These case studies have been modified so as not to identify any actual cases at FIDReC. They are provided for purposes of learning and are not necessarily indicative of outcomes at FIDReC.


Heidi had a credit card from the Bank. One day, Heidi realised that she could not use her credit card.

Heidi complained to the Bank. The Bank shared that it had reviewed her account based on directions from the Monetary Authority of Singapore some months ago.

At that time, the Bank sent a letter to Heidi informing her about the review. The letter also stated that Heidi’s Relationship Manager (RM) would contact her to request documents. The next day, the RM called Heidi and asked for her Notice of Assessment from the Inland Revenue Authority of Singapore. The RM also asked Heidi to fill up a Customer Information Form. One month later, the Bank sent a reminder letter to Heidi. The letter asked Heidi to provide the requested supporting documents to avoid disruption to her banking needs. As there was still no response from Heidi, the Bank sent another letter to remind Heidi to provide the documents the following month. Heidi finally provided the Customer Information Form. She did not provide the Notice of Assessment. The next month, after the deadline, the Bank placed blocks on Heidi’s credit card.

Dissatisfied with the Bank’s response, Heidi came to FIDReC.

During mediation, Heidi stated that the RM had only asked her to submit the Customer Information Form. The need for the Notice of Assessment was only mentioned after her card was blocked. Heidi claimed $2,000 from the Bank for inconvenience and emotional distress.

The Bank explained that the Bank’s terms and conditions allowed the Bank to block Heidi’s card by giving notice in writing. The Bank could also block any account or withhold funds if any authority or regulator required it to do so.

The mediator facilitated further discussions between Heidi and the Bank. During a private session with Heidi, Heidi shared with the mediator about the inconveniences she faced when her card was blocked. The mediator asked Heidi about how she quantified her claim. The mediator explained that FIDReC Adjudicators could only make awards to compensate financial loss. Although the mediator empathised with Heidi’s stressful experience, he asked her to think about what evidence she had to show that she suffered financial loss. During a private session with the Bank, the mediator discussed Heidi’s customer experience. The mediator invited the Bank to suggest possible ways to improve the banking relationship.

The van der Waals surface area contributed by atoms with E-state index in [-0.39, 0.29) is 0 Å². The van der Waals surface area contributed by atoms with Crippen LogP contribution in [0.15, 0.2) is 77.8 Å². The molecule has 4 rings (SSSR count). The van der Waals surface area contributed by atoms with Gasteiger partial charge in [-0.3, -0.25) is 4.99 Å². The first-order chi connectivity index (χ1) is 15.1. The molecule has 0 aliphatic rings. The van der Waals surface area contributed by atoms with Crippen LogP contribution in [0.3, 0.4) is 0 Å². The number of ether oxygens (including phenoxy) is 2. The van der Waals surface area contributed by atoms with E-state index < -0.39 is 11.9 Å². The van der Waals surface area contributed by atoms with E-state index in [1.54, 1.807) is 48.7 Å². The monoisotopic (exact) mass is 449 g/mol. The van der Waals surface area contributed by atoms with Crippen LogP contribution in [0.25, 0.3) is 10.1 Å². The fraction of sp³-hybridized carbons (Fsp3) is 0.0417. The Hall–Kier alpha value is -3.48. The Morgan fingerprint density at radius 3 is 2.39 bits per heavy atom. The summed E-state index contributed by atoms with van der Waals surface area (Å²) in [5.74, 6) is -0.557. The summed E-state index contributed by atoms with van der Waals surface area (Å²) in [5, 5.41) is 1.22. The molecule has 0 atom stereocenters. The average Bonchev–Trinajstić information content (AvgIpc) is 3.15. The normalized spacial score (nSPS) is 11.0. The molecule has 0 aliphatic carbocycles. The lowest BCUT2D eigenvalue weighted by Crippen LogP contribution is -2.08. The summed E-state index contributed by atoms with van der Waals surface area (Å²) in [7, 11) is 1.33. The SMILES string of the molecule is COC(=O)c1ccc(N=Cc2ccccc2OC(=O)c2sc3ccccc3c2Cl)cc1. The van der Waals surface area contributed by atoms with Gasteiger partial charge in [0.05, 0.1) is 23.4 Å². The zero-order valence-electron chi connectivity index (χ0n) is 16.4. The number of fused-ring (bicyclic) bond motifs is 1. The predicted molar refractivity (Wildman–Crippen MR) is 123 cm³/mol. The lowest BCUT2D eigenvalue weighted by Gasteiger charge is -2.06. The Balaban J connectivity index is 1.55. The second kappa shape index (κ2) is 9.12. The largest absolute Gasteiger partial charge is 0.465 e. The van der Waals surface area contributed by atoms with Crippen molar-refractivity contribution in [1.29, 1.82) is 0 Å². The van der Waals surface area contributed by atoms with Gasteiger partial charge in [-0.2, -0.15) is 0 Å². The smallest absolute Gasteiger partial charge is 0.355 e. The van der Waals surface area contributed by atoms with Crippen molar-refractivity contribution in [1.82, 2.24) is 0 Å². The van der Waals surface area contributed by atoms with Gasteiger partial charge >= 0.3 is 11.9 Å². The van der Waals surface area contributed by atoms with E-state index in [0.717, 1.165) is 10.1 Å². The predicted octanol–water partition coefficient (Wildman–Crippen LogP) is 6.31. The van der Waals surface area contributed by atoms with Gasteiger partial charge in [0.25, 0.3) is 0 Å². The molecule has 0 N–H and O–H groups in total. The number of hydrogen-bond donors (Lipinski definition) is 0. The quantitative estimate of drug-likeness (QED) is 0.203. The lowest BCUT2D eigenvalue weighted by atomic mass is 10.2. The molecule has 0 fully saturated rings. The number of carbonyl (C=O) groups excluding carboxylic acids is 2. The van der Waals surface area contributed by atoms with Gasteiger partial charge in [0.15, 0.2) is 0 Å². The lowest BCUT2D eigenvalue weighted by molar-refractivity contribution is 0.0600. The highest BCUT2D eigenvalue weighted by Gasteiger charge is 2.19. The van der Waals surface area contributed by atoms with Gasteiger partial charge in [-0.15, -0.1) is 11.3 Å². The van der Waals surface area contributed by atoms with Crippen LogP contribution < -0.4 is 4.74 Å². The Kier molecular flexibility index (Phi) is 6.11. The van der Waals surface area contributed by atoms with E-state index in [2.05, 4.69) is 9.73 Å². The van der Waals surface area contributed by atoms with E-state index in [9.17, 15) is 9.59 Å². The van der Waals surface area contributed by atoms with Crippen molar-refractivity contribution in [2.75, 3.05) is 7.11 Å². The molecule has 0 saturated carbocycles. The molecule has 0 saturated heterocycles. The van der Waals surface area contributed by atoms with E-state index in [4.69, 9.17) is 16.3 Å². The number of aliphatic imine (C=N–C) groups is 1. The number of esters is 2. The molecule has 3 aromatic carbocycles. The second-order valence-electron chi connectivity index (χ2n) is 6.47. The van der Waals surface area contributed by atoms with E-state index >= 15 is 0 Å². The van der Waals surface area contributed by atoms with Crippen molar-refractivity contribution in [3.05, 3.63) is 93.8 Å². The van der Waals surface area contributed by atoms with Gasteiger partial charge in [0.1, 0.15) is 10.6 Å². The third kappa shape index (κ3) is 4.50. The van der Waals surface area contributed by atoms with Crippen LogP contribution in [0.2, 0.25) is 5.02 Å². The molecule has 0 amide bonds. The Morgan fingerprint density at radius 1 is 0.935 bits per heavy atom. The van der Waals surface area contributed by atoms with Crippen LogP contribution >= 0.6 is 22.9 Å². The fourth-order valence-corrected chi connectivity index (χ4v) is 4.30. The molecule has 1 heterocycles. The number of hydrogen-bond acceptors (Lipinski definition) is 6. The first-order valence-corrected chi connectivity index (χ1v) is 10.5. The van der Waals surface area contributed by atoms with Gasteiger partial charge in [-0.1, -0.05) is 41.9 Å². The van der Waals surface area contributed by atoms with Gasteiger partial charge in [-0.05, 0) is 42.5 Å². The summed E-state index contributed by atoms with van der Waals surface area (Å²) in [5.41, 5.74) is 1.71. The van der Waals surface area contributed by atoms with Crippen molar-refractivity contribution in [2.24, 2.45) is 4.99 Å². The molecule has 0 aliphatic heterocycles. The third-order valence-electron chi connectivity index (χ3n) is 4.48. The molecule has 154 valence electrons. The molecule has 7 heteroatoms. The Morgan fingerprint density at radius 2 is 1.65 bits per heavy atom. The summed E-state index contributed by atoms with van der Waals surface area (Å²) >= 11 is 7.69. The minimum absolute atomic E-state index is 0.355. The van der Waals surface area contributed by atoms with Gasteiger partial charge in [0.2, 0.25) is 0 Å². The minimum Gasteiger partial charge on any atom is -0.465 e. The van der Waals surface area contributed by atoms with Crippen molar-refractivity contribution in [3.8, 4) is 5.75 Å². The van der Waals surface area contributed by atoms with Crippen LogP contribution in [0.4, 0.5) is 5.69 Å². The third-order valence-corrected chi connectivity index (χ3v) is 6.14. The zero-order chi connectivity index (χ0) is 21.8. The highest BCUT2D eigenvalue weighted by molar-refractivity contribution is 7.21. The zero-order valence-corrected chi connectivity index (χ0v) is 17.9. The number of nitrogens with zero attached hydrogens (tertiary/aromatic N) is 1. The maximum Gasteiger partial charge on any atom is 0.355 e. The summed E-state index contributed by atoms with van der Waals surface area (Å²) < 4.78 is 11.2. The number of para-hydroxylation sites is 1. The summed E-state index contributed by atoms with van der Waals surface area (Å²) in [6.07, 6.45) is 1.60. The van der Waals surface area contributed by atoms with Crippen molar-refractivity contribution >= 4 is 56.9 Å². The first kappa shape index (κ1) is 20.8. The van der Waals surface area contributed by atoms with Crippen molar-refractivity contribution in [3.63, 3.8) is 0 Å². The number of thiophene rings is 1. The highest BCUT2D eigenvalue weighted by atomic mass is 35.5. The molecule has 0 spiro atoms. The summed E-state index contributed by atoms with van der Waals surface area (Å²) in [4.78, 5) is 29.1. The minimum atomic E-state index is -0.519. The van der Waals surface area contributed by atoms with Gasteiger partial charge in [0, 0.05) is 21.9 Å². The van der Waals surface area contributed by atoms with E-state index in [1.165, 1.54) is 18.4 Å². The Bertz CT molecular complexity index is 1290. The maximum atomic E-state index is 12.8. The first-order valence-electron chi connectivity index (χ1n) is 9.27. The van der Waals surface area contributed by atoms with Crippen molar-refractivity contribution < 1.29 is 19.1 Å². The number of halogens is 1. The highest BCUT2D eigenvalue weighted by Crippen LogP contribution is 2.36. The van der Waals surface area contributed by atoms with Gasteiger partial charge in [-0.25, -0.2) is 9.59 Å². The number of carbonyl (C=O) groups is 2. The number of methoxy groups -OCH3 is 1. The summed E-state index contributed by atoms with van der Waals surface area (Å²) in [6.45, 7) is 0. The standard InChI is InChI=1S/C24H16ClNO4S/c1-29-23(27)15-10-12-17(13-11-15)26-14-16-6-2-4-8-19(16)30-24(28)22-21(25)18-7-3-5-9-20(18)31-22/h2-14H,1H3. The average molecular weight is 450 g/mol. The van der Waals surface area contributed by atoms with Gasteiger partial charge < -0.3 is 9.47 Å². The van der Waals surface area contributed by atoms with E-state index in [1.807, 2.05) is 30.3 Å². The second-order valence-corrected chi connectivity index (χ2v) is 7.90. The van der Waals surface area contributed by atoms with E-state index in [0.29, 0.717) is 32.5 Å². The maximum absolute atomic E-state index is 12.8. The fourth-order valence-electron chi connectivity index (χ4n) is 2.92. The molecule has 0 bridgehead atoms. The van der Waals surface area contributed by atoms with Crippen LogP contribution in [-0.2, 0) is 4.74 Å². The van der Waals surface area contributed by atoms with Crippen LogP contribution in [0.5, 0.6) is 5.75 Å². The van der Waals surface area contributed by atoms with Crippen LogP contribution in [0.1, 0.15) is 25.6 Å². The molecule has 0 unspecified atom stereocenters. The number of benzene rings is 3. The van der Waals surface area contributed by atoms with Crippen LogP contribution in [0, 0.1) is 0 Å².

Eventually, Heidi provided the Notice of Assessment to the Bank, and she could use her credit card again. Heidi decided to close her case at FIDReC. She was ready to move on.

Key Learning Points

  • Being in a dispute may be an emotional, stressful, and difficult experience. Mediation at FIDReC can help all parties understand where their differences lie and think of ways to move forward.
  • Mediation is also a way for parties to share information in a confidential and safe setting.
  • During mediation, the mediator may have a discussion with all parties present. The mediator may also speak separately with the parties. Information shared during these private sessions is not told to the other party without permission.
  • Keep an open mind during mediation. The eventual outcome may be different from your initial claim but could still bring resolution and closure.
  • If mediation is unsuccessful, you may continue with adjudication. At adjudication, the Adjudicator will consider the evidence and submissions from the parties. The Adjudicator will then decide whether you have proved your claim.
  • Do note that the Adjudicator can only make awards based on fair compensation for financial loss. You will need to show evidence of the loss and how it is calculated. No award will be made for mental distress or for speculative losses.


Click here to access more case studies.